I know the honeymoon period over President Barack Obama seems to have passed in the eyes of most Americans (his approval rating is now 44 percent). But in the black community you’re still likely to hear talk about how much Obama’s election has meant to African Americans–particularly, young African Americans.
The notion is that now that Obama has become the most important person in the land, black children all across the United States finally have been shown that they can do anything. To me, that thinking is still too small. Continue reading →
The East Oakland Boxing Association is about more than boxing. The center also has a youth internship program that trains young people in skills that could help them get a job or start a business. The center also has a community garden and hosts a farmer’s market. Recently, a group of youth interns worked with another nonprofit to overhaul the center’s water use and improve its water conservation. This is the story I did about the program for Daniel Weintraub’s healthycal.org.
If you’re a journalist thinking about building your own site from the ground up, good for you. Here’s a word of advice, though. If you’re one of those coding amateurs out there like me, save yourself some trouble and use a grid. For starters, a grid will give you that “fit and finish” you see in all those good-looking sites not built by journalists. A grid also makes it easy to transfer your design from Photoshop to the Web, which is the basic process for all good Web design (thanks Richard Koci Hernandez for that secret). Continue reading →
“The judges decided that this was a winning entry because we were really impressed by the quality of the production of this piece. We were also really impressed that it was all put together by a single journalist. The reporter did the reporting, did the programming of the flash site, did the design work, the video editing, without really compromising the quality of any of those different elements. The story allows you to follow two different threads using guides. We thought that this is something we’d like to see more of generally in the news industry–helping lead the reader through the story, and this is what this piece managed to do very well.”
A short photo documentary I produced for my multimedia photography class at UC Berkeley’s Graduate School of Journalism. It focuses on two sets of black parents who aren’t married but, despite the often misconstrued stereotypes about black families, are still involved in raising their children.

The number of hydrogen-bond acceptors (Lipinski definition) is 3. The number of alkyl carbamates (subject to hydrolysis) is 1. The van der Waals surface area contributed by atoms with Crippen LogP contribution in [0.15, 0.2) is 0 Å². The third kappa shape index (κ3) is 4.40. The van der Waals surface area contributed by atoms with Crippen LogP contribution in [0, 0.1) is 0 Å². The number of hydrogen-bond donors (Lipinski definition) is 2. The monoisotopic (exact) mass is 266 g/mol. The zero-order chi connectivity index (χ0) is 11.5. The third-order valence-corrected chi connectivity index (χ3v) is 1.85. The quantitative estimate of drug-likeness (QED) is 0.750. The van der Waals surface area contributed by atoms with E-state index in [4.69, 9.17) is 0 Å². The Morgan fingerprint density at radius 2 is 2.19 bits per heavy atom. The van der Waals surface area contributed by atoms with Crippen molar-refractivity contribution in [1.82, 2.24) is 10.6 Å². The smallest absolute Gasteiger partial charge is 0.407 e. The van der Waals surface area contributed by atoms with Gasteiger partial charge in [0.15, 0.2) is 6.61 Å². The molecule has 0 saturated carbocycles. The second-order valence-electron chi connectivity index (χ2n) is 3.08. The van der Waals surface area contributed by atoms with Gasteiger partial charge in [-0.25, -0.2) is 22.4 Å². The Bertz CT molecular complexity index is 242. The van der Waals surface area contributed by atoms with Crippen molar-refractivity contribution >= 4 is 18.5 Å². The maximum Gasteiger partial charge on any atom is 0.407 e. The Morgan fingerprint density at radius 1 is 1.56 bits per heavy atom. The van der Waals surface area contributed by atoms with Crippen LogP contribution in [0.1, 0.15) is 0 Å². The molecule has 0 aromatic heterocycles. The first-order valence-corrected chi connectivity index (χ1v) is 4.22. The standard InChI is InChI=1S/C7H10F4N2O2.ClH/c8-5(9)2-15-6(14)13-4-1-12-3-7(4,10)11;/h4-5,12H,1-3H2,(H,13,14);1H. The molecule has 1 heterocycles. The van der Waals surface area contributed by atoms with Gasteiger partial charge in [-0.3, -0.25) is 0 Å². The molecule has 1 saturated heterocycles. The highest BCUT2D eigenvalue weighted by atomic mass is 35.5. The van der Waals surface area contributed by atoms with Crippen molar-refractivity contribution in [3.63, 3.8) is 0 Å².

Before I share my recollections on my last night in the country, I wanted to share something I forgot to mention in the last entry.
On the night we got back from Pujehun, after everyone had dropped off their bags at Sahid’s place, I was sitting in the foyer of the house just outside of the living room waiting for the Internet to load when Augustine, the teenager who stays with Sahid and his family in Freetown, approached me very quietly. I could tell he was connecting with me since we first began talking about hip hop in America.
So when he approached me, he was very honest. Standing against the wall, he told me that his views about agriculture had changed since I had arrived. A few days ago, he was explaining how he, like many youths in Freetown, felt agriculture was not appealing to him. But he said he had witnessed my commitment to my assignment and how I had traveled to each youth farming group in the provinces to hear what they had to say about agriculture. That effort, he said, had inspired him to perhaps go into farming after he finishes secondary school.
That statement right there should be an indication that youths’ attitudes about agriculture in Sierra Leone are indeed changing. Continue reading →
I’ve been without the electricity or time now to jot down my daily thoughts for a while. But here are my recollections of the last few days.
On Friday, we traveled to Kono in the eastern part of the country. It is known as the breadbasket of the country because of its rich diamond resources. How do you know you’re in Kono? You can feel the bumpy roads along the way to the district (and, in the case of the video below, you can hear them as well). Continue reading →
I’m starting to feel right at home. We spent most of the day Wednesday in Waterloo, in the Western Area Rural District, where we met with three youth farming groups. They all had interesting stories and seemed very determined to get their projects off the ground. Continue reading →
The journey to Sierra Leone was long. I left California Monday afternoon and, after two layovers, I finally arrived at my destination the next evening. It really didn’t start to sink in that I was heading to Africa until our plane began flying over the Sahara. All I remember seeing was vast areas of sand, with layers of blue and orange coating the horizon. The nice lady sitting next to me described it as an “ocean of brown.” I would concur.
When I arrived at the airport, I was both excited and anxious. Excited because I couldn’t believe that I had actually made it to the Motherland. Anxious because the task ahead of me, I knew, was going to be a challenge. Continue reading →